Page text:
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Discussion Starter · #1 ·
Ok, so shifting gears on my friend's YZF 600R was pretty easy, but with my new 6 (bought 1 month ago) and all that added power I'm finding it a little more difficult to accelerate and transition gears smoothly.

Under normal riding conditions, I tend to shift at about 5 - 6,000 RPMs.

Also, I don't think I ever learned how to properly downshift either.

Any tips?

Thanks.
 

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Well, I run her up to 15k rpm and cut the gas just a bit and stomp the lever. Gives me nice, positive upshifts.

Downshifts; I get on the brakes, pause, and then pull in the clutch and jam the shifter up. I feather the clutch instead of blipping the throttle so I can maintain more consistant braking.

Of course I am running GP shifting on my racebike. :mrgreen:

What YOU should do?

Upshifting; First of all, you are shifting WAY too early. You want to be at about 10k rpm, put some slight pressure on the shift lever, simultaneously roll-off the throttle and pull in the clutch. Give the shift lever a good SOLID tug. Roll on the throttle smoothly as you release the clutch, eventually you will get a good feel for when the clutch dis-engages.

For down-shifting; You want to pull in the clutch lever and give the shifter a good stomp. Blip (roll on) the throttle as you feather the clutch lever. IF you are doing it right, the revs will match and you will have a nice smooth downshift.

Both of these take time to figure it out perfectly when getting on a new bike.
 

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I upshift pretty quick, so I don't really know what rpm I'm at. It's usually just one quick motion: clutch, shift, release clutch. I'm not really sure how I do it, but it's pretty smooth so that I don't feel any jerks. Someone else could probably explain the upshift better.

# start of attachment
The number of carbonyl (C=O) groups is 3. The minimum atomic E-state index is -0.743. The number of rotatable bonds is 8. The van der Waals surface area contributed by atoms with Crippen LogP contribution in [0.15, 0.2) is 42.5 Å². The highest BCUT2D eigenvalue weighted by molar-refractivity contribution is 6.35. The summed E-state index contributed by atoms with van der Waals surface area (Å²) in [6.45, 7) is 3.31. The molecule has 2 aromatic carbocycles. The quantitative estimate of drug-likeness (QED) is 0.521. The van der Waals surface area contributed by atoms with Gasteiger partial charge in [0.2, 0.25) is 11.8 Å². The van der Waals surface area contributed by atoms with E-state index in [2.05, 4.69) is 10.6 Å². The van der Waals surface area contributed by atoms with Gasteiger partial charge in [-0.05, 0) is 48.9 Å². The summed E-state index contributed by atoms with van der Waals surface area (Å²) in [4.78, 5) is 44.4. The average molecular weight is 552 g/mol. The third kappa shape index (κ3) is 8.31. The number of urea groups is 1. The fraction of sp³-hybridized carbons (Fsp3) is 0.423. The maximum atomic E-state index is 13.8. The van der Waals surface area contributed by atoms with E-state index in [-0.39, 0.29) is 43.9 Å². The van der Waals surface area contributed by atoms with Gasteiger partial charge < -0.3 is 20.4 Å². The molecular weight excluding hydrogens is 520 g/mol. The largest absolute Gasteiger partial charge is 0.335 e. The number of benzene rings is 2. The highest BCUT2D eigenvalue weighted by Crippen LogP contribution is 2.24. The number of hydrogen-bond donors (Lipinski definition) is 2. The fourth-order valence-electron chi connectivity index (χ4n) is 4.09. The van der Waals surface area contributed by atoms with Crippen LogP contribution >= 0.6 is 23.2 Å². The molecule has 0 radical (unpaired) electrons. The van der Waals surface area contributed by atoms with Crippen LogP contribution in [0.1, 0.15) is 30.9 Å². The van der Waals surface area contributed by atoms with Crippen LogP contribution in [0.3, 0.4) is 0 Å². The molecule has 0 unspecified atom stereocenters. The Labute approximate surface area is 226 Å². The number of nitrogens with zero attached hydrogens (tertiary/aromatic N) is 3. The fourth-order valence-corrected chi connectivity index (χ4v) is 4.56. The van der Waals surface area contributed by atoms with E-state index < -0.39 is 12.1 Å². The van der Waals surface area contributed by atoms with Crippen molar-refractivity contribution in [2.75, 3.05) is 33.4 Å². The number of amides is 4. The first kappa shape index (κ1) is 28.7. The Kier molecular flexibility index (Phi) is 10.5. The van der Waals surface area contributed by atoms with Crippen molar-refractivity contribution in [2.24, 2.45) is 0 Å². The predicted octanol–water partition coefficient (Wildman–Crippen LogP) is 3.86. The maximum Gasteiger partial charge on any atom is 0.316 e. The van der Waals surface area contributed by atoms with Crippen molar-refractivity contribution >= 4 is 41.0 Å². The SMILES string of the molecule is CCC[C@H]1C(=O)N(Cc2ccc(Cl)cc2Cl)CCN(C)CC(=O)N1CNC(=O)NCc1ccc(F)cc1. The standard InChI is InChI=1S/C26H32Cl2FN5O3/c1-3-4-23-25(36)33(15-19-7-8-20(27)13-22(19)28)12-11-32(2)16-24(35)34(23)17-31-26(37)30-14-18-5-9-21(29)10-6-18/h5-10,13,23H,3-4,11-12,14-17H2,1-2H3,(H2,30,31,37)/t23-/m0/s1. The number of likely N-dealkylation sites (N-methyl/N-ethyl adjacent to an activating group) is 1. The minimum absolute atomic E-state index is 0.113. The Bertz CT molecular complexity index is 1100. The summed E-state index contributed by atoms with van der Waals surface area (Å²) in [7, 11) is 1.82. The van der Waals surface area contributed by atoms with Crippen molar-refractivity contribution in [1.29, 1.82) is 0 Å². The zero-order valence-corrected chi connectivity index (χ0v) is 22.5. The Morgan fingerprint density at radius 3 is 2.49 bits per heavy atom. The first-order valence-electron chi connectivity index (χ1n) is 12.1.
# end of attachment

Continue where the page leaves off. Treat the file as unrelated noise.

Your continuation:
As for downshifts, though, you should try "blipping" the throttle. Right when you pull the clutch in, rev the throttle - shift - and release the clutch all in one continous motion. This rev of the throttle while you shift is called "blipping." The reason you do this so that your rpm level won't be jerking back and forth from the higher gear to the lower. For example, if you're riding at 8,000 rpm's and you have to downshift, you'll pull in the clutch and the rpm's will drop to 0. If you just shift and release the clutch without blipping the throttle, you'll feel the bike jerk down to the lower gear as the engine picks up power again. This isn't wrong, but you'll feel the bike jerk, and some say it'll wear out your clutch sooner -- I'm not sure of the clutch wearing out part, though.

So if you're riding at 8,000 rpm's and you pull in the clutch, the rpm's will drop to 0. If you blip the throttle, the rpm's will go up to say 4,000 or 6,000 rpm's. You shift and release the clutch, and the engine will pick up right at the 4,000 to 6,000 mark. It won't have to pull all the way from 0 rpm's, so it'll be a much smoother transition.
 

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or....roughly 1500, not 0, since the motor does go to idle...but we all know what ya meant, I just wanted to be the first smart ass!

:naughty

great downshifting tricks tho! I remember the first time I jammed first gear coming off of a high second...sounded like the bike was falling apart, then the rear tire broke loose...and I thought to myself "jason, you dumbass.." I think that quite often actually...

As for upshifting, it is hard to explain when it is second nature. I get my smoothest shifts "double-shifting", not using the clutch. barely drop the RPM, shift, hit gas again, hardly any pause at all. Smooth shifting is just like a car...it takes time to learn taht "clutch-point" or the "engage-point". Once you get it tho, everything falls in place. I learned shifting on a dirtbike...which is a bit more forgiving :boob
 

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aahhhh.....but it is all in fun, Ed...nothin personal!!

Today is a long day at work, I got nuttin to do except try to get my post count to 300...hahahaha
 

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Discussion Starter · #7 ·
From what you guys have told me, it seems like it'll take some time and practice to get it just right.

Thanks for the help.
 

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chun, can we call you chun... it just sounds funny.. anyways...

Shifting will take you a while to get it. I still am far away from smooth shifting and I too rode dirt bikes for a few years.

The just remember to give it some [not a lot] of gas while letting the clutch out. It will stop the hard engine breaking from occuring, which is what is making the jerk.

Or you could get a slip-on to reduce the amount of back pressure which will lower the amount of engine breaking. - at least that is what I felt when I rode a bike w/ a slip-on. - Could just be me...